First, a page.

Men on a Mission: Setting a course for the priesthood
Updated: Sep 21, 2020
Earlier this year, a BBC documentary shone a light on the life of seminarians in the Pontifical Scots College in Rome, which was universally well received. The programme allowed the young men—who will form an important part of the future of the Scottish Church—to express themselves on camera, show their dedication to the faith and perhaps even dispel some myths about the priesthood along the way. Missio Scotland decided to delve a little deeper with some of them to find out why they’re embarking upon this very special personal mission.
FROM broadcasting live over the airwaves, to crossing the waves during his time with the Merchant Navy, Bobby Taylor—from Galashiels in the St Andrews and Edinburgh Archdiocese—now finds himself navigating the waters of seminary, with the priesthood firmly on his radar.
Bobby’s grandfather’s uncle was a missionary priest who went from his native home in Ireland to set up a parish in Nebraska in the USA, so there was a history of service to the Church in his family, but as he admitted himself, he doesn’t come from what would be considered a typical or traditional Catholic family.
“My Mum, Helen, is Irish, she grew up in Dublin, but our family has roots that can be traced to Roscommon. She was the driving force in terms of our faith, she was very strong in that regard and ensured that myself and my sister Louise were brought up in the faith too,” Bobby explained. “She met my late father, Charles, in the Borders the 1970s. My dad wasn’t Catholic. He was brought up in the Church of Scotland but during his university years he fell away from the practise of his faith. He became—as described at his funeral—‘a taxi Catholic!’ He basically brought the family to church whenever it was needed!”
Bobby admits that his faith has always been a huge part of his life, especially during his high school days when he didn’t attend a Catholic school and so the parish community and weekly Mass were important. His faith remained strong when he began working as a Radio Station DJ and he was still involved in the parish. However, as happens to many people, he experienced a bit of a drifting away from the faith when he began attending college and then when he joined the Merchant Navy (above). Ironically, though, it was during his time working at sea that he eventually came onshore and decided to follow his vocation. Having travelled to places as far and wide as Norway, the Netherlands, Liberia, Ghana and South Africa during his five years at sea, it was in Australia that he was to experience an epiphany of sorts.
“I was in Melbourne and my captain had encouraged me to go and explore the city, which I did,” he recalled. “I ended up in the cathedral, where I went to Mass and then Confession, where the convinced me that there was something I needed to go away and think on and pray on and work with. I was missing something and that something was my connection with the faith.”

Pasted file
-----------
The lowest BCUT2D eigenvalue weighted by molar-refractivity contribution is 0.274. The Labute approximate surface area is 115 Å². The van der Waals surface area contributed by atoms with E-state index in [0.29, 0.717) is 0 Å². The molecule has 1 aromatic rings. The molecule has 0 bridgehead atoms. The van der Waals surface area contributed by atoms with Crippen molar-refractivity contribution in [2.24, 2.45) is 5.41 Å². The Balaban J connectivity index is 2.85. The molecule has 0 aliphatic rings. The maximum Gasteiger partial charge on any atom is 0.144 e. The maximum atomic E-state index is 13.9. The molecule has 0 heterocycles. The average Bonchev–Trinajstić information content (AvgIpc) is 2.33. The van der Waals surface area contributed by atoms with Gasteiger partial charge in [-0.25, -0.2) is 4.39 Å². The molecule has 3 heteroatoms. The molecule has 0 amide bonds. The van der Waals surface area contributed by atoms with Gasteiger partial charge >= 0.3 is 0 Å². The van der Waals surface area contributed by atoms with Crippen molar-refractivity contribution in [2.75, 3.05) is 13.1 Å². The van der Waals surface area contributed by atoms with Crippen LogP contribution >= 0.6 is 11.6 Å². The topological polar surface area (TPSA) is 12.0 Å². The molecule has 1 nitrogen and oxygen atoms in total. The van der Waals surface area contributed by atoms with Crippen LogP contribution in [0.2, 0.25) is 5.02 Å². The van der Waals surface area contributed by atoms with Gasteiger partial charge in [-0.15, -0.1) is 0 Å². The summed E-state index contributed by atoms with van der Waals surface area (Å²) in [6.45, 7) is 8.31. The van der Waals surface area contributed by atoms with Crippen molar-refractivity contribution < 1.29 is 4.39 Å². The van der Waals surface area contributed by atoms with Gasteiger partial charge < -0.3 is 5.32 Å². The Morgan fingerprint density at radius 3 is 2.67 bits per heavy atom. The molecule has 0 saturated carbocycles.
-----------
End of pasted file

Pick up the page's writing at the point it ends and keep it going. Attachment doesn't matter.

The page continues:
That being said, the seed of vocation was no doubt planted in Bobby long before that moment in the families that he previous mentioned—the loving one at home and the nurturing parish community in his hometown.
“I had a couple of parish priests—Canon John Creanor and Fr Basil Clark—who were very supportive of me and a source of inspiration in me discovering my vocation,” he said. “I eventually got to a point, as highlighted by the experience in Melbourne, where I realised I had changed and I couldn’t simply ignore it. I had to find out what I had felt called to. The gentle persistence of God’s call paid off.”
The veracity of vocation
However, as with many of the young men from Scotland who choose to enter seminary, that calling was not simply a mere notion that Bobby chose to act upon after a single powerful, faith-filled moment, his vocation was something that had been deeply ingrained into him from his teenage years, something that he had a really profound understanding of and something that is inextricably linked, for him, with diocesan priesthood.
“I’m reading a book just now which talks about the difference between vocation and career,” he said. “It talks about how the world has lost a concept of vocation and I agree—on reflection—vocation and career growing up were two synonymous terms in high school. Vocation, this book says, is ‘a call from the Divine Persons to a way of life.’ It also suggests that vocation is ‘an invitation to give… totally [of ourselves] to another person in accordance with the divine plan.
“Vocation means for me our place in the plan God has for us. It is, at its basic level, a call for us to love God and we can express that through our vocation, which is either to ordained ministry when we love God and the People of God, in single life when we live as an expression of love of God through daily actions in a secular world and through married life, when our love of God is shown through our love of our spouses and our family.
“For me, I’ve always known that my call is to the diocesan priesthood. Those priests who inspired me before going to Rome have always been priests working in parishes. Since I’ve been in Rome I’ve met some incredible religious who have provided me with new inspiration and guidance, but it has never altered my opinion that my call is to the diocesan priesthood where I can be of help to the People of God in offering them the sacraments, walking with them in their lives and supporting them when life gets difficult. The role of a priest in parishes is such a privileged one.”